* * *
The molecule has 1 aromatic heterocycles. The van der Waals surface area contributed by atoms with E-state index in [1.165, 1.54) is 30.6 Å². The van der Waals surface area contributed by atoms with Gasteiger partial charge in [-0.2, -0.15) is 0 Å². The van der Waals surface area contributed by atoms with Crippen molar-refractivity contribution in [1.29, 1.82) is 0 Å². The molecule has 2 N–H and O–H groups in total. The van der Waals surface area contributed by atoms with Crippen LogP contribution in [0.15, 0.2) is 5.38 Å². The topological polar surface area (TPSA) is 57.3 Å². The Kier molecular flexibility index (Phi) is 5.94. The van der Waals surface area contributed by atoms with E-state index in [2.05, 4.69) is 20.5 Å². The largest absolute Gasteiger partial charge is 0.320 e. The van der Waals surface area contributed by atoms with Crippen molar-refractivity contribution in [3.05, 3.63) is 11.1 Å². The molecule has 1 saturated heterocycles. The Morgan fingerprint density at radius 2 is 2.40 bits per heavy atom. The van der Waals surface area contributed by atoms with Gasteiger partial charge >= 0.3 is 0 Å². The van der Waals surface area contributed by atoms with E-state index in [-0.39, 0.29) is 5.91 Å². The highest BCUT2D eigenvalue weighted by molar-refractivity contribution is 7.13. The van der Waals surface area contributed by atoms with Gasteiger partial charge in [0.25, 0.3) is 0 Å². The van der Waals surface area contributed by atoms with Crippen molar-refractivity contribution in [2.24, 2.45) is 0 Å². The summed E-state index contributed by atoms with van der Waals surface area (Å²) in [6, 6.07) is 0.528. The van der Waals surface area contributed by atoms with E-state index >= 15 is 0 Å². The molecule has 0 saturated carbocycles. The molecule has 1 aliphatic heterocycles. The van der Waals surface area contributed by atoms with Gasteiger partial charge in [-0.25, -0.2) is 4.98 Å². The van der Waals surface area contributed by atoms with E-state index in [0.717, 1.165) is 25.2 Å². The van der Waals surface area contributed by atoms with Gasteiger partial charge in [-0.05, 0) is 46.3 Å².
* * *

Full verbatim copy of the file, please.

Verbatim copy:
The molecule has 1 aromatic heterocycles. The van der Waals surface area contributed by atoms with E-state index in [1.165, 1.54) is 30.6 Å². The van der Waals surface area contributed by atoms with Gasteiger partial charge in [-0.2, -0.15) is 0 Å². The van der Waals surface area contributed by atoms with Crippen molar-refractivity contribution in [1.29, 1.82) is 0 Å². The molecule has 2 N–H and O–H groups in total. The van der Waals surface area contributed by atoms with Crippen LogP contribution in [0.15, 0.2) is 5.38 Å². The topological polar surface area (TPSA) is 57.3 Å². The Kier molecular flexibility index (Phi) is 5.94. The van der Waals surface area contributed by atoms with E-state index in [2.05, 4.69) is 20.5 Å². The largest absolute Gasteiger partial charge is 0.320 e. The van der Waals surface area contributed by atoms with Crippen molar-refractivity contribution in [3.05, 3.63) is 11.1 Å². The molecule has 1 saturated heterocycles. The Morgan fingerprint density at radius 2 is 2.40 bits per heavy atom. The van der Waals surface area contributed by atoms with Gasteiger partial charge >= 0.3 is 0 Å². The van der Waals surface area contributed by atoms with E-state index in [-0.39, 0.29) is 5.91 Å². The highest BCUT2D eigenvalue weighted by molar-refractivity contribution is 7.13. The van der Waals surface area contributed by atoms with Gasteiger partial charge in [0.25, 0.3) is 0 Å². The van der Waals surface area contributed by atoms with Crippen molar-refractivity contribution in [2.24, 2.45) is 0 Å². The summed E-state index contributed by atoms with van der Waals surface area (Å²) in [6, 6.07) is 0.528. The van der Waals surface area contributed by atoms with E-state index >= 15 is 0 Å². The molecule has 0 saturated carbocycles. The molecule has 1 aliphatic heterocycles. The van der Waals surface area contributed by atoms with Gasteiger partial charge in [-0.25, -0.2) is 4.98 Å². The van der Waals surface area contributed by atoms with E-state index in [0.717, 1.165) is 25.2 Å². The van der Waals surface area contributed by atoms with Gasteiger partial charge in [-0.05, 0) is 46.3 Å².